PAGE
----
Fourteen percent of commercial trucks had brake-related out-of-service violations in a recent safety initiative.

Mobile, AL- The average commercial truck weighs can weigh up to 80,000 lbs., so it is critical these large vehicles have properly working brakes. But not all large trucks on the roads in Mobile or around the country have fully functioning brakes. In a recent trucking safety initiative, inspectors in Canada and the U.S. found over 1,000 commercial trucks with out-of-service brake violations.

Commercial Vehicle Safety Alliance Releases Results for Brake Safety Day

During a recent Brake Safety Day, the Commercial Vehicle Safety Alliance found 1,064 commercial trucks with out-of-service brake violations out of the 7,698 vehicles inspected in Canada and 31 states. That figure accounts for 14 percent of trucks checked for the safety initiative conducted on September 7, 2017.

The CVSA report released November 7, 2017, also found that 22 percent of the vehicles inspected had out-of-service violations that were not brake related. On a positive note, 78 percent of the trucks examined had no violations.

The CVSA also inspected commercial trucks with anti-lock braking systems to see if they are complying with federal regulations. In their press release, the CVSA notes that anti-lock brake systems help drivers stop at short distances and allows drivers to maintain control of their vehicle. The CVSA counted ABS violations that involved malfunction lamps that didn’t work or remained on and found 11 percent of the trucks required to anti-lock brakes had violations.

The point of Brake Safety Day is to emphasize how important it is that drivers and trucking companies maintain and repair the brakes on their vehicles as needed.

Commercial Trucking Accidents and Brake Failure

Brake failure is the leading cause of commercial trucking accidents, surpassing speeding, poor road conditions and driver fatigue. According to the Large Truck Crash Causation Study from the Federal Motor Carrier Safety Administration, 29 percent, or 41,000 large truck wrecks are caused by bad brakes. When a tractor-trailer, tanker, or other commercial truck accident results from brake failure, the following parties may be liable:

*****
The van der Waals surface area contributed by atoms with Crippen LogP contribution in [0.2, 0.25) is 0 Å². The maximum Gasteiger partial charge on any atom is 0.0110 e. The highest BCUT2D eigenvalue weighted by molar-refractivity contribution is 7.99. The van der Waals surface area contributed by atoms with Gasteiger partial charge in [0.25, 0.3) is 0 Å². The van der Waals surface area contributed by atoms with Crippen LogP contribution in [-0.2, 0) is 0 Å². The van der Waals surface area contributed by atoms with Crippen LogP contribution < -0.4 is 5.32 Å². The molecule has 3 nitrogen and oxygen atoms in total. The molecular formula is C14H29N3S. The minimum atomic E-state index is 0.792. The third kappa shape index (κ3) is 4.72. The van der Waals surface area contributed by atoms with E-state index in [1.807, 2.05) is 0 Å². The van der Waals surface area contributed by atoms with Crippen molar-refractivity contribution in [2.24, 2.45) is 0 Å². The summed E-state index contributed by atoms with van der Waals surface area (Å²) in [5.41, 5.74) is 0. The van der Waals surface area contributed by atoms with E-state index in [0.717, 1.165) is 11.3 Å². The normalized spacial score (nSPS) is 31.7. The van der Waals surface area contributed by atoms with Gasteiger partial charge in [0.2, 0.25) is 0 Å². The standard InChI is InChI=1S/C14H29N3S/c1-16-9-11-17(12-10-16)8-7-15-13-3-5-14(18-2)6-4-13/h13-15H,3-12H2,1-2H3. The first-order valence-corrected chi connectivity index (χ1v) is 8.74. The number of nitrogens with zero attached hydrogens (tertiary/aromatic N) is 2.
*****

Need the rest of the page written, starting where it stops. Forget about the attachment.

The truck driver

The truck owner or transport company responsible for maintaining a vehicle

The business that loaded cargo onto a truck

A brake manufacturer of their product is defective

One or more of the parties listed above may be responsible for a truck’s failing brakes. To identify who is at fault for your accident, you need the assistance of a commercial trucking accident attorney in Mobile, Alabama.

Determining if brake failure is responsible for your crash is complicated and requires a comprehensive investigation. is your resource for skilled injury lawyers who understand the complexities of truck crashes and experience in recovering a generous settlement for their clients.

If you or a loved one would like to talk to an experienced and trustworthy truck accident lawyer in Mobile, we recommend you call Charles McCorquodale Law at 251-220-2790. They understand the financial and personal implications of your accident and will fight to get you the full amount of compensation you need. It’s critical that you call and speak with one of their truck accident lawyers as soon after your crash as you can.

Hiring a truck accident attorney will be beneficial to your case and assure that you aren’t shortchanged in settlement negotiations or a civil judgment.